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Lancaster County on pace to repair five more bridges by November

Published: Jun. 21, 2021 at 8:48 AM CDT|Updated: Jun. 21, 2021 at 8:49 AM CDT
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LINCOLN, Neb. (KOLN) - The 2019 flooding created the need for dozens of bridges to be repaired across Lancaster County, but progress is being made at a rapid pace.

County engineers said many of the bridges under construction are scour critical, meaning the creek surrounding it is either too wide or too deep, making the bridge less stable.

After the flooding in 2019, more than 20 bridges in Lancaster County were closed but now that number is down to 13. Crews have made significant progress over the past couple years, but there are still hurdles they say the public should be aware of.

“The biggest thing a lot of people don’t realize, it takes a year to design a bridge and permit it. We have to go through federal government and the Army Corps of Engineers. Often times we have to get flood permits, and we also have several endangered species in Lancaster County that we have to coordinate,” said Lancaster County engineer, Pam Dingman.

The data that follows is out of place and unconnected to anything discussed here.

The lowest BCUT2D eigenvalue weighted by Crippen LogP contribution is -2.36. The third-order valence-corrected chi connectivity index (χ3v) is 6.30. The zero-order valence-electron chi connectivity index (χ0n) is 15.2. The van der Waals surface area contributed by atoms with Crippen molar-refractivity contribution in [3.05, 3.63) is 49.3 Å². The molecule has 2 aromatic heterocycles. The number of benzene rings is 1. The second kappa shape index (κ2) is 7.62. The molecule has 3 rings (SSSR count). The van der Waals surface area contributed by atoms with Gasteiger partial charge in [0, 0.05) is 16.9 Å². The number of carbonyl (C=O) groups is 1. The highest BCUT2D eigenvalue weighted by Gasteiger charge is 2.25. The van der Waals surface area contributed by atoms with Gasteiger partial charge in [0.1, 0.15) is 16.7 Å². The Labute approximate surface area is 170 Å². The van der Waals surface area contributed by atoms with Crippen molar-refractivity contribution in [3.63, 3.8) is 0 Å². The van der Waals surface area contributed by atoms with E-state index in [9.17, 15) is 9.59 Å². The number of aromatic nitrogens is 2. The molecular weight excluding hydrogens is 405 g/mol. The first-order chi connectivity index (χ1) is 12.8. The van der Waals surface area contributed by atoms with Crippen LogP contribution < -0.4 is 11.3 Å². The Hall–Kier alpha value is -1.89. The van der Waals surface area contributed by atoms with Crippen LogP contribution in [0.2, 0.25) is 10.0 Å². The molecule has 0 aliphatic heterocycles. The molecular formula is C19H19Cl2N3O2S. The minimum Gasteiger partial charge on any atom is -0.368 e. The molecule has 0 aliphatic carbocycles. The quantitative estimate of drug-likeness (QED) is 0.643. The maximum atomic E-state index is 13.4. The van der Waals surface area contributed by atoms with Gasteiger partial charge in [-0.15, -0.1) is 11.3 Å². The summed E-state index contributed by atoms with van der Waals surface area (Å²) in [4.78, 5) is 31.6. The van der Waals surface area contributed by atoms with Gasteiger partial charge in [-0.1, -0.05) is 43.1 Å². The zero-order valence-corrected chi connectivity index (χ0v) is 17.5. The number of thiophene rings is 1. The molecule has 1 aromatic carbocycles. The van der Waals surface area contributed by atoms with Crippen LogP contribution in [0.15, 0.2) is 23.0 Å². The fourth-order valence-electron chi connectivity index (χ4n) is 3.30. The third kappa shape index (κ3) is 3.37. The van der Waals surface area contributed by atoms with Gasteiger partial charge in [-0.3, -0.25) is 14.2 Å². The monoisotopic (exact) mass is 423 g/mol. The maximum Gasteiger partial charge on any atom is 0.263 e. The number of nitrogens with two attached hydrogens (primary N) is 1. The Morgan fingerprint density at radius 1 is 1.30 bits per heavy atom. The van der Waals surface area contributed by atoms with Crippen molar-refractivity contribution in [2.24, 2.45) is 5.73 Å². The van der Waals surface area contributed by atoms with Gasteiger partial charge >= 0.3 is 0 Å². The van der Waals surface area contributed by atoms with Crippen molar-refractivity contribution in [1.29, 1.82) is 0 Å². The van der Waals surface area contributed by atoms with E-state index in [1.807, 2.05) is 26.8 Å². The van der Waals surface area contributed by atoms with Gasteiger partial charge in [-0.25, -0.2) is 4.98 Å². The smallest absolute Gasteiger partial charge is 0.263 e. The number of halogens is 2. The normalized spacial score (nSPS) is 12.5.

County engineers say the goal is to build bridges efficient enough to be used for 100 years, which can also lead to more planning time.

By November of this year, county crews hope to have less construction zones on bridges, making commutes easier for travelers.

Bridges that are closed on pavement take first priority because of the high number of drivers traveling on the bridge. By November, engineers are hopeful there will only be eight bridges still under repair, which would be the least amount in nearly five years.

“My biggest goal on any given day is making sure that we’ve secured our major paved corridors in the county, so we can reduce the number of people that we impact with closures,” said Dingman.

Engineers say there is now more technology and calculations that go into building bridges, which helps withstand extreme weather like flooding.

More information on bridge and road closures can be found here.

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